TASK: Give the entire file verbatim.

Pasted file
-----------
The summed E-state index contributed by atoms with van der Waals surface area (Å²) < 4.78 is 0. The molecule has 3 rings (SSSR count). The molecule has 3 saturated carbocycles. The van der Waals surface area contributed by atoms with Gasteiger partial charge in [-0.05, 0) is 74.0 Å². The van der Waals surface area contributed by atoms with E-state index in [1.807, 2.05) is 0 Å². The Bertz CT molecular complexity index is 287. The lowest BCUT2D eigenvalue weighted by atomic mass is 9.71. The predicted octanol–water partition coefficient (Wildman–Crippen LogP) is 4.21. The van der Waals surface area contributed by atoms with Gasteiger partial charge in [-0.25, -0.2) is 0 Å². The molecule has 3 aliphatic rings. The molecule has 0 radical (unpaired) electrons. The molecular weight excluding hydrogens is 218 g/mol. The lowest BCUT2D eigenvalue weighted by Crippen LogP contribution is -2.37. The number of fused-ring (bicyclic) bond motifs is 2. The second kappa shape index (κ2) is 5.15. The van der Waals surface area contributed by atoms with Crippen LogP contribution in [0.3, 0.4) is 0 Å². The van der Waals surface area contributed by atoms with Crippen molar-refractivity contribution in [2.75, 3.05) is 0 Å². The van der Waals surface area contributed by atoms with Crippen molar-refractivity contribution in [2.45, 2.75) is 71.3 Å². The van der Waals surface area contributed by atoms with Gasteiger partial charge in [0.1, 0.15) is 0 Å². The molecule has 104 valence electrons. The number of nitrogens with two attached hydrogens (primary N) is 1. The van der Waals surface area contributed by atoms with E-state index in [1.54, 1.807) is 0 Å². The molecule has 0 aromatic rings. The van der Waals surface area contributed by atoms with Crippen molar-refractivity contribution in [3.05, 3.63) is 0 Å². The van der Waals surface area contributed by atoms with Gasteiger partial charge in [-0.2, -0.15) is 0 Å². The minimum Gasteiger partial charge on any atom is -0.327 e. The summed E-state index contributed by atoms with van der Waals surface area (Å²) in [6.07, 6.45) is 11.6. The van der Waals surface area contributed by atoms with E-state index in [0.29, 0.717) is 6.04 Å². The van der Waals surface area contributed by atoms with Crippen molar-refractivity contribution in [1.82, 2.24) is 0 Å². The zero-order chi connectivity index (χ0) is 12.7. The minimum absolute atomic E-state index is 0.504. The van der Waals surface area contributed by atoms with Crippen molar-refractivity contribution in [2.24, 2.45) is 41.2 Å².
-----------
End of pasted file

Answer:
The summed E-state index contributed by atoms with van der Waals surface area (Å²) < 4.78 is 0. The molecule has 3 rings (SSSR count). The molecule has 3 saturated carbocycles. The van der Waals surface area contributed by atoms with Gasteiger partial charge in [-0.05, 0) is 74.0 Å². The van der Waals surface area contributed by atoms with E-state index in [1.807, 2.05) is 0 Å². The Bertz CT molecular complexity index is 287. The lowest BCUT2D eigenvalue weighted by atomic mass is 9.71. The predicted octanol–water partition coefficient (Wildman–Crippen LogP) is 4.21. The van der Waals surface area contributed by atoms with Gasteiger partial charge in [-0.25, -0.2) is 0 Å². The molecule has 3 aliphatic rings. The molecule has 0 radical (unpaired) electrons. The molecular weight excluding hydrogens is 218 g/mol. The lowest BCUT2D eigenvalue weighted by Crippen LogP contribution is -2.37. The number of fused-ring (bicyclic) bond motifs is 2. The second kappa shape index (κ2) is 5.15. The van der Waals surface area contributed by atoms with Crippen LogP contribution in [0.3, 0.4) is 0 Å². The van der Waals surface area contributed by atoms with Crippen molar-refractivity contribution in [2.75, 3.05) is 0 Å². The van der Waals surface area contributed by atoms with Crippen molar-refractivity contribution in [2.45, 2.75) is 71.3 Å². The van der Waals surface area contributed by atoms with Gasteiger partial charge in [0.1, 0.15) is 0 Å². The molecule has 104 valence electrons. The number of nitrogens with two attached hydrogens (primary N) is 1. The van der Waals surface area contributed by atoms with E-state index in [1.54, 1.807) is 0 Å². The molecule has 0 aromatic rings. The van der Waals surface area contributed by atoms with Crippen molar-refractivity contribution in [3.05, 3.63) is 0 Å². The van der Waals surface area contributed by atoms with Gasteiger partial charge in [-0.2, -0.15) is 0 Å². The minimum Gasteiger partial charge on any atom is -0.327 e. The summed E-state index contributed by atoms with van der Waals surface area (Å²) in [6.07, 6.45) is 11.6. The van der Waals surface area contributed by atoms with E-state index in [0.29, 0.717) is 6.04 Å². The van der Waals surface area contributed by atoms with Crippen molar-refractivity contribution in [1.82, 2.24) is 0 Å². The zero-order chi connectivity index (χ0) is 12.7. The minimum absolute atomic E-state index is 0.504. The van der Waals surface area contributed by atoms with Crippen molar-refractivity contribution in [2.24, 2.45) is 41.2 Å².